Business Consultants & Certified Public Accountants

Your Accounting Software Should be a Many-Splendored Thing

You’ve probably heard the song, “Love is a many-splendored thing.” Well, your company’s accounting software should be, too. That is, you’ve got to make sure your system does all of the big and little things necessary to efficiently and accurately track your financials.

It’s not only about revenue

Annual revenue doesn’t always dictate what software you should acquire. Some $50 million a year businesses will do just fine using a less expensive accounting software package, while some $5 million businesses will require a much higher end product. The key is to thoroughly review your accounting processes, tax-reporting requirements, transaction volumes, staff’s abilities and management reporting needs.

The future matters as much as the present

Another important factor: your company’s growth rate. If you’re growing 20% or more per year, you must have an accounting package that can grow with you. Otherwise, converting to a new accounting system every couple of years will be a painful and expensive process.

Your users matter the most

You’ll never get maximum value out of accounting software that your employees can’t fully use. Better systems provide on-screen tutorials that walk users through a sample company’s transactions and offer prompts for completing certain tasks. Extensive help should be available on-screen as well as via a 24-7 phone number. Some providers even provide support through instant messaging.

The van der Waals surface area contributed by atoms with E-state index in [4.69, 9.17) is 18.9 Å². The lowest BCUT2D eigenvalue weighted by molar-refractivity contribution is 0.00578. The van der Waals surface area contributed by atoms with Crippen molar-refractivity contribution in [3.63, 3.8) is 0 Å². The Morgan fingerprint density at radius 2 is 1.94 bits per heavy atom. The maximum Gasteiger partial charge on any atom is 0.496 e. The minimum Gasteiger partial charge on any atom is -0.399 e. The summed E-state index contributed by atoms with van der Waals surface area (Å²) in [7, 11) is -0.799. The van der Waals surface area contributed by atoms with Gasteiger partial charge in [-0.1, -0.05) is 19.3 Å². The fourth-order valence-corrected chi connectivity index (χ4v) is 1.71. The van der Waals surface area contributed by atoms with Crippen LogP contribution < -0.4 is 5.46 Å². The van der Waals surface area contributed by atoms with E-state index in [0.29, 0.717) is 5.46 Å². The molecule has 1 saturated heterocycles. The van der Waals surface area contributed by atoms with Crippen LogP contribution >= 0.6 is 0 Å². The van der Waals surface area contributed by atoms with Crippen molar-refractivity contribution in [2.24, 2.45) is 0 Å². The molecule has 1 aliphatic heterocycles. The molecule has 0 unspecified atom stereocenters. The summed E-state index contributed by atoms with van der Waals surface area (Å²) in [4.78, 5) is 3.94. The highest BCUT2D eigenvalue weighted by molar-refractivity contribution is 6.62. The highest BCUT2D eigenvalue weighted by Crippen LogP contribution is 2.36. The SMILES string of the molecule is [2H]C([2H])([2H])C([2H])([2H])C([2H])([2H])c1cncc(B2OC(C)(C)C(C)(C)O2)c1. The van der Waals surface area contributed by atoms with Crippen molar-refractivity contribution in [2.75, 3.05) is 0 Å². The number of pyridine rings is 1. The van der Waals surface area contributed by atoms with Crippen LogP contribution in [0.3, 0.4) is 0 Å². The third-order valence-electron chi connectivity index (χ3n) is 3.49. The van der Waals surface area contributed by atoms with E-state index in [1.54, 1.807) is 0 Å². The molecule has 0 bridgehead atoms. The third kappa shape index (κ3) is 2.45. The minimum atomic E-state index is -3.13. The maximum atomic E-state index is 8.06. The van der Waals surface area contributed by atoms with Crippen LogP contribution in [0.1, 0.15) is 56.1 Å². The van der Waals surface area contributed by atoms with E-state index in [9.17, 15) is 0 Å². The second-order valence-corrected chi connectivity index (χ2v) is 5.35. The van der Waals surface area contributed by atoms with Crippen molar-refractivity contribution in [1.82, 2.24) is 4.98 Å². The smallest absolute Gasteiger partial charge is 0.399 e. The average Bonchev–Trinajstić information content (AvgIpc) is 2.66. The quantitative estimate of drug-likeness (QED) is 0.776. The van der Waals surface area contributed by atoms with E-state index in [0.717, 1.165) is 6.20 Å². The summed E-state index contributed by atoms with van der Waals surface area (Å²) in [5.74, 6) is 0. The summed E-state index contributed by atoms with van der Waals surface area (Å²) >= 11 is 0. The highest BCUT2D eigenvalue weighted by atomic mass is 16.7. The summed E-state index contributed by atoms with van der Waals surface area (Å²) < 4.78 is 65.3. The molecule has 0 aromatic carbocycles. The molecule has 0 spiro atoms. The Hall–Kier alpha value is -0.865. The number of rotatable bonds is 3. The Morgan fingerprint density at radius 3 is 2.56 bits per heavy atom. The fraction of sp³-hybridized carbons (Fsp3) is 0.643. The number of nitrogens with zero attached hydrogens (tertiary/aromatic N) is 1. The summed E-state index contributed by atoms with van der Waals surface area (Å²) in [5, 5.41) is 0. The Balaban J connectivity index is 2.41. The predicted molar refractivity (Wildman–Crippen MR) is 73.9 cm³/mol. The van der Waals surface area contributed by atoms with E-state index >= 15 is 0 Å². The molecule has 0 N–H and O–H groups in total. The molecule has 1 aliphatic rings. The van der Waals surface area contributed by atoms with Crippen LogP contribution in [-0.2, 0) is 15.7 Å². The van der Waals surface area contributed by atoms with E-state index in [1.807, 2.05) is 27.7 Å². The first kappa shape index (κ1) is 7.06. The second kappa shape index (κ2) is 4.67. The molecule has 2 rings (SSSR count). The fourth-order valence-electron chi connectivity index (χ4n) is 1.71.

You’re not just tracking, you’re analyzing

The system should allow you to readily generate monthly and annual accounting reports. This means being able to easily record and access bank reconciliations, recurring transactions, and aging of accounts payable and scheduling of payments. A better package will customize reports that include instant unadjusted trial balances, income statements, balance sheets, cash flow statements, statements of retained earnings and more.

A second opinion is always helpful